smoky mountain hiking trails romantic
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5 of the Most Romantic Smoky Mountain Hiking Trails

Are you desiring some true quality time with your spouse or partner, and looking to get some exercise in the process? You might consider taking a hike in the Great Smoky Mountains area.

The two of you won’t need an Ironman level of fitness to attempt most of these Smoky Mountain hikes, since the round trips are relatively short in mileage (about 10 miles or less). Each offers spectacular photo-worthy views from dramatic vistas.

Also, because of their remote locations, they aren’t overrun with crowds and noise, which allows plenty of opportunities for you and your beloved to reconnect.

Albright grove hiking trail gatlinburg tennessee

Hike to Albright Grove

Albright Grove (7 miles round trip; 1,500-foot elevation gain)

This challenging trail, the Maddron Bald, eventually leads hikers to Albright Grove, a beautiful old-growth hardwood forest glen. You’ll gradually ascend an old gravel road before encountering the diminutive Baxter Cabin.

Passing serene meadows and valleys, you’ll come to a narrowing dirt path that continues to climb. When you arrive at the grove, be sure to see the tulip tree that’s nearly seven stories in height and 25 feet in circumference.

Ramsey Cascades

Ramsey Cascades (8 miles round trip; 2,190-foot elevation gain)

Many who trek on this Smoky Mountains hiking trail persist until they reach the waterfalls, making it well worth the effort. Like the Maddron Bald Trail, this starts out as a gravel road that converts to a single-track dirt path through extensive old-growth forests.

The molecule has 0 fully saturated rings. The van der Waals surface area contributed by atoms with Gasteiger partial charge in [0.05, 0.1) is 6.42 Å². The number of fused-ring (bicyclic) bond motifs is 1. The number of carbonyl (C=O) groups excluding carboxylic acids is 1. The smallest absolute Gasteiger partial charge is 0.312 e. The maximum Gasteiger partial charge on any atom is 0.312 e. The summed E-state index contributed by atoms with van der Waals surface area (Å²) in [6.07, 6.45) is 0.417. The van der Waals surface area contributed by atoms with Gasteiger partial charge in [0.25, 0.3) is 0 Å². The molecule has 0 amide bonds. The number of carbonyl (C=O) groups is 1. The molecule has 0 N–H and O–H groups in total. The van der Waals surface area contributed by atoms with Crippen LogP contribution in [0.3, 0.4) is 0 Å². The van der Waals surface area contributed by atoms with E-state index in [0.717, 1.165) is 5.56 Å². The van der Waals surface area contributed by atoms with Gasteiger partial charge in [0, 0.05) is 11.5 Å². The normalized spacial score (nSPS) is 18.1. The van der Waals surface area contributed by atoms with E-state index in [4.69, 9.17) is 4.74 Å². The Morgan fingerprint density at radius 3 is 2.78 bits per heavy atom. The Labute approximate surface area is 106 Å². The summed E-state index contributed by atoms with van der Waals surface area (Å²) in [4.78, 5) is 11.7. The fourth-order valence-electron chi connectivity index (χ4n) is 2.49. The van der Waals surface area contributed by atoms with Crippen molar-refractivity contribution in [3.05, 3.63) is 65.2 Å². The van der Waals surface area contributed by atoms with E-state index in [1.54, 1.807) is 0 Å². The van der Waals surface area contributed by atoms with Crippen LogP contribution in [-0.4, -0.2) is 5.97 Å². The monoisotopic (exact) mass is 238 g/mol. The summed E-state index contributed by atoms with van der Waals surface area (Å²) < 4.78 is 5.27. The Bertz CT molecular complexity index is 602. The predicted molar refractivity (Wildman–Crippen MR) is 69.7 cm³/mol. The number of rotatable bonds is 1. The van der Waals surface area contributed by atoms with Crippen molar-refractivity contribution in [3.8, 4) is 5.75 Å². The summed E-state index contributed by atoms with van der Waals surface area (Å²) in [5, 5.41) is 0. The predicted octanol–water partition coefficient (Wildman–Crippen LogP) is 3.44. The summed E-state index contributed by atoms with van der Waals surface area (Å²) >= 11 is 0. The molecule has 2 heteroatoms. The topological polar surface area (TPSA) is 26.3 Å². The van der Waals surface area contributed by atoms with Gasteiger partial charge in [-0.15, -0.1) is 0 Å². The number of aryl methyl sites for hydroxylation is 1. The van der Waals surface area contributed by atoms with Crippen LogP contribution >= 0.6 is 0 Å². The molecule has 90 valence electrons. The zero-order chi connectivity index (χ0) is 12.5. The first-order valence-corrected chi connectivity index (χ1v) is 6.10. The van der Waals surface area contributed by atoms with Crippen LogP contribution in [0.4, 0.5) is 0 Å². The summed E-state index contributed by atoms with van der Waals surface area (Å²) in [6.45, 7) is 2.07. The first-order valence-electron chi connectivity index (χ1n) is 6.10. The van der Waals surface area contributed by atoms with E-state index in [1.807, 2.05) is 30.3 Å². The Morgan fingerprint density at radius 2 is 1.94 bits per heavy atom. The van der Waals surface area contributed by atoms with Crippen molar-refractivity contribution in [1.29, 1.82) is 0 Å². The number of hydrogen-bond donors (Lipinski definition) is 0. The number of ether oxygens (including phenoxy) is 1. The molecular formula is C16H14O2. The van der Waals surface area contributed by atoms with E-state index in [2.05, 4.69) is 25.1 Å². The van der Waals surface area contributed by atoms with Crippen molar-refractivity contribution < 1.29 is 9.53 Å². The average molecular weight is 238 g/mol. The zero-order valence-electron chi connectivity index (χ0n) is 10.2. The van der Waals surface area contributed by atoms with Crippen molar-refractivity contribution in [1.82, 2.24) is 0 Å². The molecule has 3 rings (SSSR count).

On the way, the Ramsey Prong tumbles over waterfalls and rapids until you arrive at the showcase itself, the 100-foot Cascades. A word of caution: the final one-third mile of the trail becomes steep with roots and rocks.

Mt. Cammerer

Mt. Cammerer (11.1 miles round trip; 3,045-foot elevation gain)

Offering some of the most breathtaking views for hiking in the Smoky Mountains, the Mt. Cammerer Trail is the shortest route to the namesake peak’s summit. Starting at Cosby Creek valley and winding upward, you’ll then hit the famed Appalachian Trail for the majority of the hike.

When you finally reach the top, don’t be surprised if you stare in awe at the majestic view of the Pigeon River Gorge far below. Be sure to climb the stone fire lookout tower before heading back down this smoky mountain hiking trail.

Max Patch

Max Patch (1.4/2.4 miles round trip; 429-foot elevation gain)

This easy trek from the North Carolina side of the Great Smoky Mountains will suit everybody. Two loop trails lead you up to the summit, which is essentially an open space on a high knob. The shorter route directly crosses the top, while the more leisurely trail wraps around the mountain.

These vistas will offer different mountain views, but they’re just as stunning as those in Tennessee. Here, you’ll also encounter the Appalachian Trail and can follow it as long as you wish.

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Andrews Bald

Andrews Bald (3.5 miles round trip; 899-foot elevation gain)

With improvements from the volunteer group Friends of the Smokies, this once-difficult trail is now accessible to all hikers. Starting on the southern edge of Clingman’s Dome (the park’s highest mountain), the hike takes you up through spruce firs and several forks that lead to different trails, including the Appalachian.

As the highest grassy meadow in the Great Smoky Mountains National Park, Andrews Bald becomes carpeted with colorful azaleas and rhododendrons in mid-summer.

No matter which trail you choose to hike in the Great Smoky Mountains National Park you and your partner will enjoy a special time of relaxation and connection.

Photos by Ken Lund and Kevin Stewart Photography.

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